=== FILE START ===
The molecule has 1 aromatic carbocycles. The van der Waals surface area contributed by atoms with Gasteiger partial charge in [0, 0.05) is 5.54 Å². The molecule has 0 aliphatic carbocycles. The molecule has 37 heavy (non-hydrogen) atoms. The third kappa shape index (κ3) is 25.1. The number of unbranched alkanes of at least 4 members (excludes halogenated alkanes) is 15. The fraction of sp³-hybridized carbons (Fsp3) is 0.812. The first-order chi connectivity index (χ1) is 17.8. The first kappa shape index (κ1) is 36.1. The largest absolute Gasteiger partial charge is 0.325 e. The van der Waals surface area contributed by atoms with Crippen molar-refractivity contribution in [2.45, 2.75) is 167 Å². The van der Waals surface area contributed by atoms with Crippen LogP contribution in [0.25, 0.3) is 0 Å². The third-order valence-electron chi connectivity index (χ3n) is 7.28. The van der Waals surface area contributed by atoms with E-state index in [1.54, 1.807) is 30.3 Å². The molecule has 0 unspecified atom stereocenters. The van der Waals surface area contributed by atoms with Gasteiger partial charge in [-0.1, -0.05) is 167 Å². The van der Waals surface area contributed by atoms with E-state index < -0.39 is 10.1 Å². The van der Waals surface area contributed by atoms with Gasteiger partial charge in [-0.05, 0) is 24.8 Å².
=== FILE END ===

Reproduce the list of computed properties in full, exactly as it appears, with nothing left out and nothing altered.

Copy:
The molecule has 1 aromatic carbocycles. The van der Waals surface area contributed by atoms with Gasteiger partial charge in [0, 0.05) is 5.54 Å². The molecule has 0 aliphatic carbocycles. The molecule has 37 heavy (non-hydrogen) atoms. The third kappa shape index (κ3) is 25.1. The number of unbranched alkanes of at least 4 members (excludes halogenated alkanes) is 15. The fraction of sp³-hybridized carbons (Fsp3) is 0.812. The first-order chi connectivity index (χ1) is 17.8. The first kappa shape index (κ1) is 36.1. The largest absolute Gasteiger partial charge is 0.325 e. The van der Waals surface area contributed by atoms with Crippen molar-refractivity contribution in [2.45, 2.75) is 167 Å². The van der Waals surface area contributed by atoms with Crippen LogP contribution in [0.25, 0.3) is 0 Å². The third-order valence-electron chi connectivity index (χ3n) is 7.28. The van der Waals surface area contributed by atoms with E-state index in [1.54, 1.807) is 30.3 Å². The molecule has 0 unspecified atom stereocenters. The van der Waals surface area contributed by atoms with Gasteiger partial charge in [-0.1, -0.05) is 167 Å². The van der Waals surface area contributed by atoms with E-state index < -0.39 is 10.1 Å². The van der Waals surface area contributed by atoms with Gasteiger partial charge in [-0.05, 0) is 24.8 Å².